Why are superbills important?

Think of it this way: your superbills are the keys that unlock your insurance reimbursements. If your superbills are mishandled or neglected, you won’t get paid back by your insurance. (Estimates put total annual money lost by patients to improperly filed superbills over $50 billion!) 

Check your plan’s website to see what percentage of out-of-network services your insurer has agreed to cover through coinsurance. Once you’ve met your OON deductible, your OON benefits might include up to an 80% reimbursement

People leave this money on the table all the time, because they simply don’t realize how many OON services are covered by their insurance plan. We really don’t want that to happen to you, so let’s go over what’s inside a sample superbill. 

What does a superbill look like? 

 

 

 

 

 

 

 

 

 

 

 

 

Superbills may look different depending on your provider, so interpret this superbill example loosely. Regardless of who issues it though, every superbill will contain the following pieces of information.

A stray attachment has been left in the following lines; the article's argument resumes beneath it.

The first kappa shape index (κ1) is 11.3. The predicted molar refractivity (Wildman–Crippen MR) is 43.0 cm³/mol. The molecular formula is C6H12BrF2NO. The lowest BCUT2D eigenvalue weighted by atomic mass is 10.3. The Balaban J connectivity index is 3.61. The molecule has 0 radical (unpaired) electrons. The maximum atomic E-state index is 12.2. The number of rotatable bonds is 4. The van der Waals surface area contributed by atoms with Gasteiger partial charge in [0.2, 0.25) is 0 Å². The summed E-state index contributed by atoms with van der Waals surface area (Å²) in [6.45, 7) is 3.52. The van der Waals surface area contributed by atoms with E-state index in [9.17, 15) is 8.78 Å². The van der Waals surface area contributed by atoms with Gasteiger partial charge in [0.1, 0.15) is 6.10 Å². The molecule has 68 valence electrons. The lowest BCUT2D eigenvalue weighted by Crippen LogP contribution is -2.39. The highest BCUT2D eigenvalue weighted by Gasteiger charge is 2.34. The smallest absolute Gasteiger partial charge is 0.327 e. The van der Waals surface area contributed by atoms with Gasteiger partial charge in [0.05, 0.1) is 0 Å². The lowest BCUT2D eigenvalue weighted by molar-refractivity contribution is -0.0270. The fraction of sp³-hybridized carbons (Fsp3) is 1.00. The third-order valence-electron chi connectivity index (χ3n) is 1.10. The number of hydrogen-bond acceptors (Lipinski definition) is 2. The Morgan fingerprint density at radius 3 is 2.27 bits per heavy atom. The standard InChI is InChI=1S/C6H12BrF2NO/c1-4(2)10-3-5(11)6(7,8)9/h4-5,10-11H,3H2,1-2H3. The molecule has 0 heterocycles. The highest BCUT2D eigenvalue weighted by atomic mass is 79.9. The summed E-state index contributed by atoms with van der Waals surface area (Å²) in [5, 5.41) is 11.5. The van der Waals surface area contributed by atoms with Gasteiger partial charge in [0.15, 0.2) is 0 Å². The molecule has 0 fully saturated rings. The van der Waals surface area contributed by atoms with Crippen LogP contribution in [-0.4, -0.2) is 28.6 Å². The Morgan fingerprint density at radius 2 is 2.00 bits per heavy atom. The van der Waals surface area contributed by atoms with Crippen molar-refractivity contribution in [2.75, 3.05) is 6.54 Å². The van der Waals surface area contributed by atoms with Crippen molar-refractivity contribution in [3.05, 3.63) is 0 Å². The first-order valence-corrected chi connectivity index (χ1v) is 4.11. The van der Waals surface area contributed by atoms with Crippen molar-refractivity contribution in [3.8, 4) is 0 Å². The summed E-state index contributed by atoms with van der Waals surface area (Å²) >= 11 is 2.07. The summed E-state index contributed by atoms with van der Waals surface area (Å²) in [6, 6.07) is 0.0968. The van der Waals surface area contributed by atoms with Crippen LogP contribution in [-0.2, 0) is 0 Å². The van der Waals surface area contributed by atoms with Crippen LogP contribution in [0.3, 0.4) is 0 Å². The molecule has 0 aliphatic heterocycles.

Contact Info:

Essential client info like name, date of birth, address, and phone number. Superbills also list the practitioner’s information, including the name of the practice, office location, and National Provider Identifier, or NPI number. An NPI number is a unique identification number for healthcare providers. It has been adopted as the standard provider identifier, as most healthcare providers are issued one.

 

Date and Cost of Service:

Superbills include the date and cost of the service provided. A superbill can contain a single appointment or many appointments (that’s what makes them super!) but any superbill must list both the date and the cost of each one service rendered.

Diagnosis Code:

Superbills contain diagnosis codes to classify client symptoms. Like NPI numbers, this is a standard practice insurance providers use for identification and billing purposes. Currently, providers use the International Statistical Classification of Disease and Related Health Problems, which is known as the ICD10. 

Procedure Codes:

The CPT code, which stands for Current Procedural Terminology, is an index of medical and health services created by the American Medical Association. CPT codes are used to describe the types of services rendered to a client. For example, there are different CPT codes for service based codes (untimed), and time-based codes (15 minutes or 8 minute rule applied).  Here is an amazing resources on the 8 Minute Billing Rule for Physical Therapy.